The article states that the tying of aid to geo-political goals exacerbates the problems associated with an increased proportion of aid going to emergencies. It is true that the political aspects of development aid make it inherently less effective than it would be in a perfect world. However, the question remains, why should countries give development assistance if not to achieve geopolitical goals? Our shared constructs of nation, state, and government do not include motivation for or a mandate fro philanthropy or poverty alleviation abroad: if it is not demonstrably in the interest of the socially-constructed political entity, there is no motivation to do it. The only argument for nations engaging in international poverty reduction is that it is morally good. However, in the context of nations that have poverty and justice issues of their own internally, it is a hard sell to convince people that spending money abroad for a moral good is more important than spending it at home to make citizens better off. We can’t even prove that aid reduces anti-Americanism, thus improving national security, since many of the countries that have received the most assistance from us are the most intransigently anti-American.

Barrett and Carter state that “there is little evidence that [linking relief and development] works.” (36). This is supported by anecdotal evidence, but again, some of this is due to the disconnect between the planners of relief and development responses. It is true that the success of interventions, particularly emergency interventions, depends on a sound institutional and policy environment in recipient nations. However, on the other hand, nations with truly sound institutional and policy environments rarely are the largest recipients of emergency and development aid. Instead, the places where poverty is deepest are countries where corruption reigns, violence is endemic, and the separation between the rich and the poor is huge.

I agree with the authors that aid has not reached the intended beneficiaries effectively, and that there are better ways of doing things. However, under the current political climate and funding structure, it is very difficult to see how we could make the necessary changes in implementation. Implementing organizations know that people-centered holistic community development projects that work with and through successful local social entrepreneurs are the most successful. However, USAID and the other large donors fund large, multi-year, single-sector projects that do not take into consideration the collateral damage of the trendy intervention of the day, and frequently insist on out-dated and ineffective implementation strategies rather than innovative and responsive strategies. As long as governments are giving aid, it will be political. As long as it is political, it will be a market ruled by oligopsony, with USAID, WB, and the EU providing all the meaningful funding, and thus determining the type of product available.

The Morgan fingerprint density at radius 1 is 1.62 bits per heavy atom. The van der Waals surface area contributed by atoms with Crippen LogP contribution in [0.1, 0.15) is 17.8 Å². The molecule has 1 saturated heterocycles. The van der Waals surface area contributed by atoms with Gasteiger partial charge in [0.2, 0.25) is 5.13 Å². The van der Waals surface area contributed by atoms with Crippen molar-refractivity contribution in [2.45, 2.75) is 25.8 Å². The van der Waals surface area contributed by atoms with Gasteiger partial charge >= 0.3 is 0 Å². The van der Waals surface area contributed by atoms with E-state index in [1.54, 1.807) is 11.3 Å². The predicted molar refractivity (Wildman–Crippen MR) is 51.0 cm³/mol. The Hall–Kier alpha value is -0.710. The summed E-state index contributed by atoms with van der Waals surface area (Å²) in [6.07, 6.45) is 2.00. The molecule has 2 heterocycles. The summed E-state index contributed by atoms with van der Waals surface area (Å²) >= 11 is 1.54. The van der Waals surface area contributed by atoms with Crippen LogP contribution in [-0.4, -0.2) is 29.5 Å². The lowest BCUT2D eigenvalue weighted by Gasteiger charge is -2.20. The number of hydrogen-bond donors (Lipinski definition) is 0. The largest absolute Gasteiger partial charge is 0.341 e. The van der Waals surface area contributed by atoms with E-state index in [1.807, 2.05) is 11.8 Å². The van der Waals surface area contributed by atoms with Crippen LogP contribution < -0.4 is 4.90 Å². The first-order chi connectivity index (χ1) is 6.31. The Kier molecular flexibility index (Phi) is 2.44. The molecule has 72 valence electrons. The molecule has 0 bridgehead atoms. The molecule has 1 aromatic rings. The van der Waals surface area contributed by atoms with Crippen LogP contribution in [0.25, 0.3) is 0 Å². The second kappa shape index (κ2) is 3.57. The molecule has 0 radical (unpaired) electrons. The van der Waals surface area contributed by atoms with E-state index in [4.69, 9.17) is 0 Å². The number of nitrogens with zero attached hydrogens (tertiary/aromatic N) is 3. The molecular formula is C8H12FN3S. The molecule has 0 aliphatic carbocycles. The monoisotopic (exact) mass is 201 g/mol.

My favorite point in the paper was that “The common denominator to these examples is that poor people respond to insecurity today in ways that compromise their capacity to build a better life tomorrow. Such behavior is rational.” This is 100% true, and if we do not incorporate a more refined sensibility about both transforming negative coping strategies and a fundamental respect for the rationale of people’s choices, we will continue to be a part of the problem. If people are engaging in negative coping strategies, then we need to ask them what they need to switch to positive coping strategies. We can’t just assume that they are only doing these things because they are stupid or don’t know better. Often, there is a lack of access or availability of information or resources that prevents them from coping in positive ways.

Monday, March 06, 2006


I've been tagged by eninnej with the 5 resources meme. The mistress of procrastination and gender is asking me to 'fess up and choose an expertise, and then state which five resources, online or otherwise, I would give someone to introduce them to my field of expertise.

Well, I'm kind of a jack of all trades, master of none, but more than anything else, my field of expertise is International Development Theory and Policy. So, without further ado, here are the recommended resources:

1. Development as Freedom, Amartya Sen. This book is a good introduction to modern thinking about poverty and development, written by a brilliant Indian economist. I don't agree with everything that he says, but I think that it is a good start to getting your mind around the key issues.

2. Food Aid after Fifty Years, Christopher Barrett and Daniel Maxwell. This book is a great introduction to food aid, including a relatively honest assessment of its pros and cons.

3., the US Agency for International Development website. This is a good way to get an idea of how the US government does business in the development industry, and to learn what types of activities are supported in various regions.

4. Paul Krugman and his other site: My favorite economist. Well, second favorite after my father-in-law. This isn't technically International Development-related, but he does write about it once in a while, and his ideas are broadly applicable.

5. The Center for Global Development: a great website for learning about the issues facing the development industry today. You can learn about specific regions, policy issues, or technical progress. My personal favorite is the section on Aid Effectiveness.

So there -- it is done. Now I will tag two people: Grampa and Brother-in-law. I'd tag The Professor, but his blog is all serious and work-related.

Saturday, February 18, 2006

Tbilisi, again

Here in Tbilisi, I’m staying at a nice little hotel called the Villa Mtiebi. It is tucked into a crumblingly charming neighborhood in Old Town, a short walk to great restaurants and shops and interesting sights.